for National Geographic magazine
Every year on the first of September, in a small town called Taiji on the southeast coast of Japan's Honshu Island, a new fishing season begins: the dolphin season.
Twenty-six fishermen in 13 boats corral a few dozen dolphins into a small cove, where they kill the animals by stabbing them repeatedly with long harpoons and knives. The 50-square-foot (4.6-square-meter) inlet turns crimson, as if filled only with blood.
In the course of a six-month season, fishermen kill roughly 2,000 dolphins and sell the meat to local supermarkets for about U.S. $500 a dolphin. The fishermen supplement their income by taking about a hundred dolphins alive and selling them for tens of thousands of dollars each to aquariums in Japan, China, South Korea, Iran, and Dubai in the United Arab Emirates.
International media have not been kind to Taiji in the past, and the documentary The Cove, a Sundance Film Festival award winner released nationwide in the United States on August 7, is reopening old wounds. The film follows an international team of photographers, divers, and activists on their mission to document the dolphin hunt, facing opposition from Taiji town officials, police, and fishermen.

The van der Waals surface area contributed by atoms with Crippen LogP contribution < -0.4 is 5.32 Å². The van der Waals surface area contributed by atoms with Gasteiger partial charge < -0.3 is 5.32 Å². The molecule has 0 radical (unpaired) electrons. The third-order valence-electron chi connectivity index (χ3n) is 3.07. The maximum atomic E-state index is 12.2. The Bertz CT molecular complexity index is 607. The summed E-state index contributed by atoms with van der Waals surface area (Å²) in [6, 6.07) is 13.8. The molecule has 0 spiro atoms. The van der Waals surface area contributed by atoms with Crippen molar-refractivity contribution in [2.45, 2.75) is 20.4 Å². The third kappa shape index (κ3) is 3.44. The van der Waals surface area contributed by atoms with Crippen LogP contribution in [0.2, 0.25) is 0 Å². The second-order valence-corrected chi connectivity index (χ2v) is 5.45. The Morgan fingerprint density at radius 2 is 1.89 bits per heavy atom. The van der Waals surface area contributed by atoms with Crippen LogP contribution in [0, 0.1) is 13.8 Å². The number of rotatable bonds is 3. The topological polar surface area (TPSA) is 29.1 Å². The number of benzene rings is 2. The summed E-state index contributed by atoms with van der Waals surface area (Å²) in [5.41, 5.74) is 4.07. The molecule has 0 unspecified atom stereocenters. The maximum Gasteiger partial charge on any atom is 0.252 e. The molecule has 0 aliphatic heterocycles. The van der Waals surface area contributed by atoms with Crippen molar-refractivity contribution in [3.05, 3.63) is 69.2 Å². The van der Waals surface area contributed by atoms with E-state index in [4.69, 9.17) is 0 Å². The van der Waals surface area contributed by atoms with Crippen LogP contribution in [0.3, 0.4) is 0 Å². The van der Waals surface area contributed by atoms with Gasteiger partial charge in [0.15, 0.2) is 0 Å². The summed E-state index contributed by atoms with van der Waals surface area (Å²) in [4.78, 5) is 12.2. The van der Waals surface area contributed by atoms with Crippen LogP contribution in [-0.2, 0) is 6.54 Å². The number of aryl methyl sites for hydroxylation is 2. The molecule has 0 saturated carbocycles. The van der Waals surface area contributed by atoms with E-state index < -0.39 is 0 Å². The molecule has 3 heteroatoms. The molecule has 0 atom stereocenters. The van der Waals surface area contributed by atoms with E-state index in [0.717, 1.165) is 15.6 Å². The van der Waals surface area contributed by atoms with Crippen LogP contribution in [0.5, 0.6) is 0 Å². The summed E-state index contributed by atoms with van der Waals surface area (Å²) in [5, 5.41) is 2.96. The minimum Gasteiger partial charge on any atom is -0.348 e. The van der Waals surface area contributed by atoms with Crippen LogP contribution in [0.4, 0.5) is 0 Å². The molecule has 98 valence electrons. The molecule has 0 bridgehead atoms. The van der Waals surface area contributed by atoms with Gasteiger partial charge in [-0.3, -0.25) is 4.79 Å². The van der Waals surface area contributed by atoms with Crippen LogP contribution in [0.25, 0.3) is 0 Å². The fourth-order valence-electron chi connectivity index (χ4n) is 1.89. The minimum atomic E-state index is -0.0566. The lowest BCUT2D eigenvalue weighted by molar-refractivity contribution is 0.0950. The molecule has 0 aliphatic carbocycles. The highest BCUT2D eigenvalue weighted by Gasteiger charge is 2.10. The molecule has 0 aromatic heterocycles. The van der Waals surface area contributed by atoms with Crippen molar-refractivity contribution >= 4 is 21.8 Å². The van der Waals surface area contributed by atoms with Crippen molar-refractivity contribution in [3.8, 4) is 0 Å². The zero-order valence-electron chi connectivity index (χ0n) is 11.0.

(Read an interview with The Cove's director from Adventure magazine.)
The activists are led by Ric O'Barry, who trained the bottlenose dolphins featured in the popular 1960s TV series Flipper. After the show ended in 1967, O'Barry became one of the world's most radical activists against keeping dolphins in captivity. For the past several years he's been trying to stop the hunt in Taiji, one of Japan's iconic whaling towns.
Others have also been outspoken: Blue Voice, a collaboration between filmmaker Hardy Jones and actor Ted Danson, has opposed the Taiji hunt for years. So has a Japanese environmental organization, Elsa Nature Conservancy. Heroes star Hayden Panettiere protested in the Taiji cove in 2007.
Many scientists are also opposed to the hunt. Since 2005, Hunter College animal behaviorist Diana Reiss—famous for discovering that dolphins can recognize themselves in mirrors—has been collecting signatures from hundreds of scientists around the world for a petition she plans to present to U.S. Secretary of State Hillary Clinton next month.
(Read a National Geographic magazine article on animal intelligence.)
"This [hunt] is an extreme case of animal cruelty," said Reiss, who receives funding from National Geographic's Committee for Research and Exploration. (The National Geographic Society owns National Geographic News.)
Reiss, The Cove's filmmakers, and other activists working in Taiji all have a clear mission: Stop this dolphin hunt. But dolphin hunting is a complex issue, and focusing solely on ending it leaves some important questions unanswered: How widespread is dolphin hunting? When and why did it start, and why does it persist? And what effect, if any, is the hunt having on the health of dolphins globally?
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